‘Enough is enough’ - ICE official blasts New Jersey’s ‘sanctuary’ directive
An Immigration and Customs Enforcement official blasted New Jersey’s “sanctuary state” directive while announcing the arrest of over 50 immigrants who are in the country illegally.
"Enough is enough. We want jurisdictions to rethink their policies and laws they've enacted. That it really comes down to public safety,” said ICE Deputy Executive Assistant Director Henry Lucero.
New Jersey, along with several other states, has enacted rules prohibiting local and state law enforcement agencies from assisting ICE agents in immigration raids.
"Who are these sanctuary policies really protecting? The answer, sadly, criminal aliens,” Lucero said.
New Jersey’s “immigrant trust directive” was implemented by Attorney General Gurbir Grewal and backed by Gov. Phil Murphy. It is a directive that Lucero has called “dangerous.”
“I think that if you are carving out only certain crimes in certain scenarios where you should work with ICE, you're basically saying you have a crystal ball,” he says.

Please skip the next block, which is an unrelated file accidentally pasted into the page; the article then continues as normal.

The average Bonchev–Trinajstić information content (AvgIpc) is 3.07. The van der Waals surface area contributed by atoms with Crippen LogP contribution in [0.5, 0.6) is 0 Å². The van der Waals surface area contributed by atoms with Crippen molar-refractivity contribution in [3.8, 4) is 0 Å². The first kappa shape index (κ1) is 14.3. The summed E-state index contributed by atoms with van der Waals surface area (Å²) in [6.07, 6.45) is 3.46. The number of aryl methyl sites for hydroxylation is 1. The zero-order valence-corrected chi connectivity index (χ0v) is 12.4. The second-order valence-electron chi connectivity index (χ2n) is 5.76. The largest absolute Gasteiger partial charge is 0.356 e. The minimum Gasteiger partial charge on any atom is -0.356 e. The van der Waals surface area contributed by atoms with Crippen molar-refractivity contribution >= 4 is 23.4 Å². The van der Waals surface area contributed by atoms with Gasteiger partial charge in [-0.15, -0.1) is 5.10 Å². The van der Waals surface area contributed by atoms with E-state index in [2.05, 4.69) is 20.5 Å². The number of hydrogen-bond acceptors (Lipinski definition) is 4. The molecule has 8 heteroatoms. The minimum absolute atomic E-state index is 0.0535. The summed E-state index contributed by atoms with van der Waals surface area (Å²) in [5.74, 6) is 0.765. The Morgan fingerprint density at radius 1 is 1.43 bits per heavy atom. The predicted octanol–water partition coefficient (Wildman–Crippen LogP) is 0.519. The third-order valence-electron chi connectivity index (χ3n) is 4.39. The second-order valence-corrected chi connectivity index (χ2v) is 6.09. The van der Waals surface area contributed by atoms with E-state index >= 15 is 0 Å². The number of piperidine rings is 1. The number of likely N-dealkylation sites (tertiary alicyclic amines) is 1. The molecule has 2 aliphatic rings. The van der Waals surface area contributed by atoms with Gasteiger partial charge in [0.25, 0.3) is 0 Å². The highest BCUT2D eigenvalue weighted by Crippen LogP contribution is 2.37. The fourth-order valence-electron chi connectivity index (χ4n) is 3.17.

Grewal and Murphy have argued the directive is necessary to reduce fear in the immigrant community and encourage immigrants to report crimes. But federal officials argued that ICE would be more effective if local jurisdictions honored ICE immigration detainers.
"By not working with us in the jails and prisons in this area, it forces ICE out into the communities. And really, that's more disruptive to everyone in the community,” Lucero says.
Thursday Lucero announced that 54 arrests were made during a weeklong sweep that targeted those who have previously been released from local jails. But the officials say there are others who remain at large after being released by local jurisdictions.
"We're a federal law enforcement agency. There's not another one, that I know of, that people are actively trying to not help,” Lucero says.
Grewal is expected to respond to ICE at a news conference Friday. His office says he will make an announcement in Newark about immigration and law enforcement.